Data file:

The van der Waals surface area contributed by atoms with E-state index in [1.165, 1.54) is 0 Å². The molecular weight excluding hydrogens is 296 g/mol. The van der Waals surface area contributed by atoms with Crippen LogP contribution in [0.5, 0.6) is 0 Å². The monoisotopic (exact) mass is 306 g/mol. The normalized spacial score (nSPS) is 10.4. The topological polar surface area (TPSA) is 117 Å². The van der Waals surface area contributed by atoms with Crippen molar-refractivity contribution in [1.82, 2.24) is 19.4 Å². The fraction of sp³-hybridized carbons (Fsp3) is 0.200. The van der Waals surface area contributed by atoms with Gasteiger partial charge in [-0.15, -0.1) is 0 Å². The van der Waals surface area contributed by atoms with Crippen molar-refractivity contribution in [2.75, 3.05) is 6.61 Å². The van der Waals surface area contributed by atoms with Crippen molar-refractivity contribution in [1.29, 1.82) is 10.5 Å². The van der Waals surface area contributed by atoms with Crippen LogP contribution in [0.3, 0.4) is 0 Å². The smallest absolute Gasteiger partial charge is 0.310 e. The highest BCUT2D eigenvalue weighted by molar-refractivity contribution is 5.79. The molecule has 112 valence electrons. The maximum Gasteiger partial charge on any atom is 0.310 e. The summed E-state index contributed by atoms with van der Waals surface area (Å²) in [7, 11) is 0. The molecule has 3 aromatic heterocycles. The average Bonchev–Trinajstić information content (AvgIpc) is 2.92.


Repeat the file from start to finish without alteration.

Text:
The van der Waals surface area contributed by atoms with E-state index in [1.165, 1.54) is 0 Å². The molecular weight excluding hydrogens is 296 g/mol. The van der Waals surface area contributed by atoms with Crippen LogP contribution in [0.5, 0.6) is 0 Å². The monoisotopic (exact) mass is 306 g/mol. The normalized spacial score (nSPS) is 10.4. The topological polar surface area (TPSA) is 117 Å². The van der Waals surface area contributed by atoms with Crippen molar-refractivity contribution in [1.82, 2.24) is 19.4 Å². The fraction of sp³-hybridized carbons (Fsp3) is 0.200. The van der Waals surface area contributed by atoms with Gasteiger partial charge in [-0.15, -0.1) is 0 Å². The van der Waals surface area contributed by atoms with Crippen molar-refractivity contribution in [2.75, 3.05) is 6.61 Å². The van der Waals surface area contributed by atoms with Crippen molar-refractivity contribution in [1.29, 1.82) is 10.5 Å². The van der Waals surface area contributed by atoms with Crippen LogP contribution in [0.3, 0.4) is 0 Å². The smallest absolute Gasteiger partial charge is 0.310 e. The highest BCUT2D eigenvalue weighted by molar-refractivity contribution is 5.79. The molecule has 112 valence electrons. The maximum Gasteiger partial charge on any atom is 0.310 e. The summed E-state index contributed by atoms with van der Waals surface area (Å²) in [7, 11) is 0. The molecule has 3 aromatic heterocycles. The average Bonchev–Trinajstić information content (AvgIpc) is 2.92.